Expanding on an idea from older mono-drama LPs - basically 10" and 12" studio recordings of popular radio plays or stories, read or performed by name actors, and sometimes backed with music and sound effects - a few record producers introduced into the market several concept albums in the then-novel format of stereophonic sound.
Already present in feature films as another means to yank moviegoers away from their TV sets, by 1959, stereo recordings had already found a home with nascent audiophiles - via some superbly engineered jazz, classical, and pop/rock albums - so it seemed a bit odd that stereo would pop up in a gimmicky concept album, pretty much aimed at kiddies.
Performing material by composers such as avant-guardist Paul Dessau may have seemed a stretch for band leader Dick Jacobs, but Themes from Horror Movies remained one of the few commercial albums that, for decades, contained vintage B-movie horror music.
It's no surprise that a generation of kids, influenced by the ghoulish and bug-eyed classics scored by these composers, would be the ones re-issuing and re-recording their scores on LP and CD, and while most fans are familiar with the 1978 Varese Sarabande version of Jacobs' album (re-branded as Themes from Classic Science Fiction, Fantasy and Horror Films), the original Coral LP - with sound effects and spooky dialogue ("In Ghoulish High Fidelity") has pretty much dropped into the abyss of obscurity.
It is a dodo-like platter of kitschy ephemera, but given the LP was never coupled with Varese's LP or CD reissue of their improved LP (which is a pity, since the label chose to couple the original 10" mono-drama of Island in the Sky with surviving isolated score stems, in a 1982 LP), the following review will give you a brief overview of the nonsense seared into the original album mix from '59.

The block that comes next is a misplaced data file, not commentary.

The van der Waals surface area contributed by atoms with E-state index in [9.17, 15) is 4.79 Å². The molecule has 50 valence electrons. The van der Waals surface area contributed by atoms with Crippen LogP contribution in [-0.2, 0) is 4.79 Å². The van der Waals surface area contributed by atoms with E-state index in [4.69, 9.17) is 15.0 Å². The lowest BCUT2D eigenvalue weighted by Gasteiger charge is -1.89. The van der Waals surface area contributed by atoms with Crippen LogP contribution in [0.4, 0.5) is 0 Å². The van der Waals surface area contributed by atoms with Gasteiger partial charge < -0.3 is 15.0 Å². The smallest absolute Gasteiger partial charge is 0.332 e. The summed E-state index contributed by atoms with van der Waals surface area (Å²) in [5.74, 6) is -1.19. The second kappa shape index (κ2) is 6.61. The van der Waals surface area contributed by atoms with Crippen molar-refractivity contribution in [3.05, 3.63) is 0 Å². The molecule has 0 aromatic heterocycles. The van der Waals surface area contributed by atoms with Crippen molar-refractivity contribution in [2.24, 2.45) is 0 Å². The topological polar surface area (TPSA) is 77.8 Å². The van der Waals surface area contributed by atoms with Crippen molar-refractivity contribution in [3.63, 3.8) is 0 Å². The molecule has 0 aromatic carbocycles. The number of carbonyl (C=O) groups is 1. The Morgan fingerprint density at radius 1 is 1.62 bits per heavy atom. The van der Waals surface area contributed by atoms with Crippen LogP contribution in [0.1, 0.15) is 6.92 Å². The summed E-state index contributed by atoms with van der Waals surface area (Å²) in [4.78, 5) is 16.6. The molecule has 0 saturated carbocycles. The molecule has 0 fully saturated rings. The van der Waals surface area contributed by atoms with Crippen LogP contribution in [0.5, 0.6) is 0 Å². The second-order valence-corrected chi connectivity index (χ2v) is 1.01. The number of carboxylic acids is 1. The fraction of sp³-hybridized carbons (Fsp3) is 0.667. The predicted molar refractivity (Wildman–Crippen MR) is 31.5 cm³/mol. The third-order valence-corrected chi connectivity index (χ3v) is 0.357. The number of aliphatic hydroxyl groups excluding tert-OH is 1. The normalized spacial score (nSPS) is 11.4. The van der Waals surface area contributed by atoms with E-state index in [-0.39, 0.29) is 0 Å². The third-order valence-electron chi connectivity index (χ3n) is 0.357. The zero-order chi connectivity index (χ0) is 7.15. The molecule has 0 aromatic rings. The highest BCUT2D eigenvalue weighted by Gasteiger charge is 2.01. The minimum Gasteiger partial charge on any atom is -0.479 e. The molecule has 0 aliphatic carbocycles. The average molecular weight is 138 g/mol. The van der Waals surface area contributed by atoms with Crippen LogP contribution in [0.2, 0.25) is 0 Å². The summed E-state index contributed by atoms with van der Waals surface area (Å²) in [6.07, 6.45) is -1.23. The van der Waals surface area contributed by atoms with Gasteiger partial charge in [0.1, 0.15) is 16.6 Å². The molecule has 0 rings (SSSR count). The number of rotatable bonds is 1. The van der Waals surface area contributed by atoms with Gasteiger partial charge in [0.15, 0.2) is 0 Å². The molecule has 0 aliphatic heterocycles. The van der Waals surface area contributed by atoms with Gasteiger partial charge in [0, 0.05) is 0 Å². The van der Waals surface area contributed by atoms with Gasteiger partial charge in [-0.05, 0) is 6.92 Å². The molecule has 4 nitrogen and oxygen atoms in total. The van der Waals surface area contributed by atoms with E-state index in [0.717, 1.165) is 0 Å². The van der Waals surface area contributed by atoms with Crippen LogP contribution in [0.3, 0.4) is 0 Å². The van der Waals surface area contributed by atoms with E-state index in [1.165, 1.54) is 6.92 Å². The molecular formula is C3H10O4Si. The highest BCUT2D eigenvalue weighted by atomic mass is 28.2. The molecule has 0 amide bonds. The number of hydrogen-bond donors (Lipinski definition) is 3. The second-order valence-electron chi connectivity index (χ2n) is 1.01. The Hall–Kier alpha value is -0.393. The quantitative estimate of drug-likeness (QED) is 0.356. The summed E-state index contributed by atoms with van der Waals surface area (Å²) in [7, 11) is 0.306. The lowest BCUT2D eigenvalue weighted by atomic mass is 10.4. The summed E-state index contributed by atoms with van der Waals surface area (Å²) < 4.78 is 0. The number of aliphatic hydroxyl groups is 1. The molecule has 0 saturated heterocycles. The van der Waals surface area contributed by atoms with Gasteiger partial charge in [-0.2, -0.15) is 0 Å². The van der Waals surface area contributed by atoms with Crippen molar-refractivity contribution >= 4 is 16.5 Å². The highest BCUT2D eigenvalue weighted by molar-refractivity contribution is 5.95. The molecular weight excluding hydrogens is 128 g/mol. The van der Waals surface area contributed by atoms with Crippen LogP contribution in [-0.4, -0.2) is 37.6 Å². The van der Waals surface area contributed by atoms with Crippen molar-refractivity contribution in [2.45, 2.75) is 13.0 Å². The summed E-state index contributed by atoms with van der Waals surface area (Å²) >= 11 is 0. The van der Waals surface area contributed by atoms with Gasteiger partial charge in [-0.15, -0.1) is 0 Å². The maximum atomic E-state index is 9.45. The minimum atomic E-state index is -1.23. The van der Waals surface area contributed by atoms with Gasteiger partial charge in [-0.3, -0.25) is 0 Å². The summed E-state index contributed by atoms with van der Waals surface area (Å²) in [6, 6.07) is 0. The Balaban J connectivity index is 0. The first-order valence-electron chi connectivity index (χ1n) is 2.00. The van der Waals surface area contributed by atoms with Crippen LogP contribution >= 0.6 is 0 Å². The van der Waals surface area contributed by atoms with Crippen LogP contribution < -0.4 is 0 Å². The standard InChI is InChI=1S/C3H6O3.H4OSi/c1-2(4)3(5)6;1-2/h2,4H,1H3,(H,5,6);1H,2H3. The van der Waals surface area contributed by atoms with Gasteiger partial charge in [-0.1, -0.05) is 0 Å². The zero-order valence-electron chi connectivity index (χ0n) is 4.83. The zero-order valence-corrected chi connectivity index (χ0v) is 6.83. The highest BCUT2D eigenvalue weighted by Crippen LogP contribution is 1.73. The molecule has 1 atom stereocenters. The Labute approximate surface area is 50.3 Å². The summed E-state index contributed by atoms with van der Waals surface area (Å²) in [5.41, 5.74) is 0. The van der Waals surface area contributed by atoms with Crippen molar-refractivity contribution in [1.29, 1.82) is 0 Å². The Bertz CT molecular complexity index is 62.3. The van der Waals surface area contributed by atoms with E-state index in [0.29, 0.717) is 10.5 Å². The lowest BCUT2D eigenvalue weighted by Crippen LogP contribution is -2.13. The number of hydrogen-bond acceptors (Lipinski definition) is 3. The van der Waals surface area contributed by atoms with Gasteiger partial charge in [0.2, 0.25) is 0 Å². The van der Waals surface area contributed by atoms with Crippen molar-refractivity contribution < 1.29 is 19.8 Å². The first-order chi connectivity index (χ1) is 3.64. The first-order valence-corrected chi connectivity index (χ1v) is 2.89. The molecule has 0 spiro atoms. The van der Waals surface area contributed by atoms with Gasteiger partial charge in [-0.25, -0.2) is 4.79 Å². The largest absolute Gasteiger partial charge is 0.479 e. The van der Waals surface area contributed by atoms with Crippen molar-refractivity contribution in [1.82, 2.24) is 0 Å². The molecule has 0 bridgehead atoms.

Following a different track order, Coral's album begins with a dopey vocal prologue on music's ability to 'soothe the savage beast with dulcet tones,' alternating from Boris Karloff to Bela Lugosi imitations. All of the falsettos were performed by Bob McFadden, better known as one of the key vocal artists for the Rankin/Bass productions, with text written by Mort Goode (who also penned the album's painfully unfunny liner notes). After a loud growl, Hans Salter's Son of Dracula (Track 10 on Varese 's CD) really starts the album, peppered by a panning laugh effect at one point.
Goode's liner notes do provide some slight background info on Jacobs' career (which also included a recording of Elmer Bernstein's Man with the Golden Arm for Coral), and when separated from the kid-friendly spook-effects, Jacobs' score arrangements are pretty darn good.
The veteran arranger's jazz sensibilities perhaps ensured the suites would have crisp brass performances, and possess an excellent balance between high and resonant bass frequencies. A great example of this style is in Jacobs' arrangement of the main theme from The Incredible Shrinking Man (#4 on the CD), which veers from a chamber orchestra arrangement to jazzy brass shrill, while a trumpet performs a soothing melodic solo of the main theme. The original film version is less assaultive, but while Jacobs' arrangement goes for a precise level of unease, the extreme shifts and mocking brass performances make for a pretty mordant little cue. On the Coral LP, the track has a Karloff intro, and some woo-woo effects pop up twice in the cue, with some ambient reverb echoing in both left & right tracks.
Unlike the Varese version, though, the Coral album places the Shrinking theme close to Herman Stein's "Shooting Stars" cue from This Island Earth, with a short verbal intro muttering some silliness about 'zigging and zagging'. Varese went for a more cohesive suite by placing the film's "Main Titles" (originally the closing cue on the Coral LP) before "Shooting Stars" - a cue that, in both Coral and Varese albums, contains the same sound effect of something scraping the sky before plummeting to Earth.
The Mole People (#1 on the CD) also gets a verbal intro ("See the Mole People! You'll be pleasantly shocked! Feel their claws run up and down your spine! You'll dig it the most - They'll dig you, too!"), as does The House of Frankenstein (#7 on the CD), with the latter getting a Karloff falsetto, and clinking chains that fade up at the head and tail of the selection.